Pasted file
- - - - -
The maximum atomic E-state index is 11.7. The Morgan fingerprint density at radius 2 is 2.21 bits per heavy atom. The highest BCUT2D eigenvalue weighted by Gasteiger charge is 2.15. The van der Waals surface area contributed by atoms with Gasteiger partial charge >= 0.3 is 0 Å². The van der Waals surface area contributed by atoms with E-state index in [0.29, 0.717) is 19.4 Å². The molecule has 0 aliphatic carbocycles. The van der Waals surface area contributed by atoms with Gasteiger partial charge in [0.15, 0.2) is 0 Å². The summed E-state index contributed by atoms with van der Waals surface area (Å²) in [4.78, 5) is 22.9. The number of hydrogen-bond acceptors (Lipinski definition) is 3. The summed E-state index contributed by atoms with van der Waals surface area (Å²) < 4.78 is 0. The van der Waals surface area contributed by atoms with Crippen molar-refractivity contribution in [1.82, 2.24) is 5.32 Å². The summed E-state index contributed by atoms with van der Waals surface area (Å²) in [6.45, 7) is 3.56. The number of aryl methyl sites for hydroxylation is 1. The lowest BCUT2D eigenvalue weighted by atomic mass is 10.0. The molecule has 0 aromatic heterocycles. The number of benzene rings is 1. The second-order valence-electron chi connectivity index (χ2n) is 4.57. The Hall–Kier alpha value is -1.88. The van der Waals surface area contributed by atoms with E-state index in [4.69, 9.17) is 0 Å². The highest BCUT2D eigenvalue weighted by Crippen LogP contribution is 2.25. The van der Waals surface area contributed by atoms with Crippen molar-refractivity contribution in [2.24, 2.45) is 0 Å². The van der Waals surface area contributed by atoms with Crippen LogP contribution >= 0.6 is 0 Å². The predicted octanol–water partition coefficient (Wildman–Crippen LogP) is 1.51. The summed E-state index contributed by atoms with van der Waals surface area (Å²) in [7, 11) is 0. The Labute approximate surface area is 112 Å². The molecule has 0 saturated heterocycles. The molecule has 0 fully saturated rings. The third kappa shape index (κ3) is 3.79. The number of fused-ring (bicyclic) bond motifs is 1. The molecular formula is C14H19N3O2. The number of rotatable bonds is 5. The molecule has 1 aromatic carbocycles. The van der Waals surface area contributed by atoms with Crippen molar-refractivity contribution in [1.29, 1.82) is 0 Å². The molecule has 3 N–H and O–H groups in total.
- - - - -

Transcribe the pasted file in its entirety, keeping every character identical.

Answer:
The maximum atomic E-state index is 11.7. The Morgan fingerprint density at radius 2 is 2.21 bits per heavy atom. The highest BCUT2D eigenvalue weighted by Gasteiger charge is 2.15. The van der Waals surface area contributed by atoms with Gasteiger partial charge >= 0.3 is 0 Å². The van der Waals surface area contributed by atoms with E-state index in [0.29, 0.717) is 19.4 Å². The molecule has 0 aliphatic carbocycles. The van der Waals surface area contributed by atoms with Gasteiger partial charge in [0.15, 0.2) is 0 Å². The summed E-state index contributed by atoms with van der Waals surface area (Å²) in [4.78, 5) is 22.9. The number of hydrogen-bond acceptors (Lipinski definition) is 3. The summed E-state index contributed by atoms with van der Waals surface area (Å²) < 4.78 is 0. The van der Waals surface area contributed by atoms with Crippen molar-refractivity contribution in [1.82, 2.24) is 5.32 Å². The summed E-state index contributed by atoms with van der Waals surface area (Å²) in [6.45, 7) is 3.56. The number of aryl methyl sites for hydroxylation is 1. The lowest BCUT2D eigenvalue weighted by atomic mass is 10.0. The molecule has 0 aromatic heterocycles. The number of benzene rings is 1. The second-order valence-electron chi connectivity index (χ2n) is 4.57. The Hall–Kier alpha value is -1.88. The van der Waals surface area contributed by atoms with E-state index in [4.69, 9.17) is 0 Å². The highest BCUT2D eigenvalue weighted by Crippen LogP contribution is 2.25. The van der Waals surface area contributed by atoms with Crippen molar-refractivity contribution in [2.24, 2.45) is 0 Å². The van der Waals surface area contributed by atoms with Crippen LogP contribution >= 0.6 is 0 Å². The predicted octanol–water partition coefficient (Wildman–Crippen LogP) is 1.51. The summed E-state index contributed by atoms with van der Waals surface area (Å²) in [7, 11) is 0. The Labute approximate surface area is 112 Å². The molecule has 0 saturated heterocycles. The molecule has 0 fully saturated rings. The third kappa shape index (κ3) is 3.79. The number of fused-ring (bicyclic) bond motifs is 1. The molecular formula is C14H19N3O2. The number of rotatable bonds is 5. The molecule has 1 aromatic carbocycles. The van der Waals surface area contributed by atoms with Crippen molar-refractivity contribution in [1.29, 1.82) is 0 Å². The molecule has 3 N–H and O–H groups in total.